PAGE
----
On November 19, 2015, the European Data Protection Supervisor (the “EDPS”) published an Opinion entitled Meeting the Challenges of Big Data (the “Opinion”). The Opinion outlines the main challenges, opportunities and risks of big data, and the importance placed on companies processing large volumes of personal data to implement innovative methods to comply with data protection laws. Continue Reading
On November 19, 2015, the White House released a fact sheet from the 23rd Annual APEC Economic Leaders’ Meeting in the Philippines. Under the section on Enhancing Regional Economic Integration, representatives from the U.S. and other APEC economies reinforced their commitment to the ongoing implementation of the APEC Cross-Border Privacy Rules (“CBPR”) system for information controllers.
On November 17, 2015, two plaintiffs filed a putative class action alleging that Georgia’s Secretary of State, Brian Kemp, improperly disclosed the Social Security numbers, driver’s license numbers and birth dates of more than 6.1 million Georgia voters. The lawsuit alleges that the Secretary violated Georgia’s Personal Identity Protection Act by disclosing the voters’ personally identifiable information, failing to provide voters notice of the breach and failing to notify consumer reporting agencies.
On November 20, 2015, Markus Heyder, Vice President of the Centre for Information Policy Leadership (“CIPL”) at Hunton & Williams LLP, discussed how “transparency is increasingly understood as a core component of addressing the challenges of the modern information economy” and a key catalyst for a productive and innovative information economy in an article entitled Transparency and the Future of Driverless Privacy published by the International Association of Privacy Professionals.
On November 19, 2015, the French Data Protection Authority (“CNIL”) published guidance, including a set of frequently asked questions, to assist companies that are transferring personal data to the U.S. pursuant to the Safe Harbor framework.
As reported in the Hunton Employment & Labor Perspectives Blog:
On November 2, 2015, a putative class action was filed against retailer Big Lots Stores, Inc. in Philadelphia, stemming from allegations that the company “systematically” violated the Fair Credit Reporting Act’s (“FCRA’s”) “standalone disclosure requirement” by making prospective employees sign a document used as a background check consent form that contained extraneous information. Among other things, the plaintiff alleges that Big Lots’ form violates the FCRA because it includes the following three categories of extraneous information: (1) an “implied liability waiver” (specifically, a statement that the applicant “fully understand[s] that all employment decisions are based on legitimate nondiscriminatory reasons”); (2) state-specific notices; and (3) information on how background information will be gathered and from which sources, statements pertaining to disputing any information, and the name and contact information of the consumer reporting agency.
On November 16, 2015, the Legislative Affairs Office of the State Council of the People’s Republic of China published a draft Regulation for Couriers (the “Regulation”) and requested public comment on the Regulation. Interested parties have until mid-December 2015 to submit comments on the Regulation. The Regulation comes at a time when courier services and online shopping are growing steadily in China. Under the Regulation, the sender of a parcel will be required to fill in his or her real name and address, the telephone numbers of both the sender and the recipient, as well as the name, quantity and nature of the object being couriered.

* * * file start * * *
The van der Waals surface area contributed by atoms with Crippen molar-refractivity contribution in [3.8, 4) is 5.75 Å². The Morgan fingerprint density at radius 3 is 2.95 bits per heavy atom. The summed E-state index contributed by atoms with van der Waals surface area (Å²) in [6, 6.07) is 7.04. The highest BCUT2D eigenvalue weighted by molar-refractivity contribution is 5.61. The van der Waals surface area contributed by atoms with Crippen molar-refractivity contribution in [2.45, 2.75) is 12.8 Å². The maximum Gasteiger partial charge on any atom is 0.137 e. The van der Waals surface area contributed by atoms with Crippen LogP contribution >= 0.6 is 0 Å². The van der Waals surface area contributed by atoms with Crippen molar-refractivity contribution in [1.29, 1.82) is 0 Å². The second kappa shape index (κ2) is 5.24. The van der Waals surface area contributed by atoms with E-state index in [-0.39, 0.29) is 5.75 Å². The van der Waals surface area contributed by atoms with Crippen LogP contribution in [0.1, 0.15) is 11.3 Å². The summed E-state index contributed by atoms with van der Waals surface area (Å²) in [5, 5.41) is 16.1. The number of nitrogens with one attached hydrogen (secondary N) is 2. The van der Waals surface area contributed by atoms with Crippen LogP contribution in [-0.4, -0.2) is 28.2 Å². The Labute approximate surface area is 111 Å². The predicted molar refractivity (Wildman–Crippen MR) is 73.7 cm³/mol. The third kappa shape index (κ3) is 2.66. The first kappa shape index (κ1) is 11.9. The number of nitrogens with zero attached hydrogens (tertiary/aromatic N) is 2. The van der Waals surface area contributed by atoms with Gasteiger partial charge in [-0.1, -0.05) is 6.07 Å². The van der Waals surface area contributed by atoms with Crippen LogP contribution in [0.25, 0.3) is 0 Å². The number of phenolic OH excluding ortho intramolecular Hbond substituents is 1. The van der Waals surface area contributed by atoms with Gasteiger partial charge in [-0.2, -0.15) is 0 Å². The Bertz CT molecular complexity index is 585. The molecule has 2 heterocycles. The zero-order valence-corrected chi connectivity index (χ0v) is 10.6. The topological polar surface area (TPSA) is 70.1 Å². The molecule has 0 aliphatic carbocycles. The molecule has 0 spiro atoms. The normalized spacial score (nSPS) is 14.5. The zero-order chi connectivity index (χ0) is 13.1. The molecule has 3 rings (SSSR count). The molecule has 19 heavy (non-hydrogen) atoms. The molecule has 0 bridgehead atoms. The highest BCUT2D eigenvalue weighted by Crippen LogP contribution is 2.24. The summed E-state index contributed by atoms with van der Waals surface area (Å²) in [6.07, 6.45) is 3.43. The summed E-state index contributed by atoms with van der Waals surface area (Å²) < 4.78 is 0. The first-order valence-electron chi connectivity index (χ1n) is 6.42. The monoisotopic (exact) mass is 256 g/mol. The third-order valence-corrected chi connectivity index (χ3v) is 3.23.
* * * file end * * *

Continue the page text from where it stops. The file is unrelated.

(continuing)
On November 5, 2015, the Enforcement Bureau of the Federal Communications Commission (“FCC”) entered into a Consent Decree with cable operator Cox Communications to settle allegations that the company failed to properly protect customer information when the company’s electronic data systems were breached in August 2014 by a hacker. The FCC alleged that Cox failed to properly protect the confidentiality of its customers’ proprietary network information (“CPNI”) and personally identifiable information, and failed to promptly notify law enforcement authorities of security breaches involving CPNI in violation of the Communications Act of 1934 and FCC’s rules.
On November 13, 2015, Chief Administrative Law Judge D. Michael Chappell dismissed the FTC’s complaint against LabMD Inc. (“LabMD”) for failing to show that LabMD’s allegedly unreasonable data security practices caused, or were likely to cause, substantial consumer injury. The law judge did not address LabMD’s claim that the FTC does not have jurisdiction to enforce data security standards under the unfairness prong of Section 5 of the FTC Act, and LabMD has reserved its jurisdictional challenge for an anticipated appeal to the federal court. The action is In the Matter of LabMD Inc., Docket No. 9357.
On November 13, 2015, the French Data Protection Authority (“CNIL”) announced its decision in a case against Optical Center, imposing a fine of €50,000 on the company for violations related to the security and confidentiality of its customers’ personal data.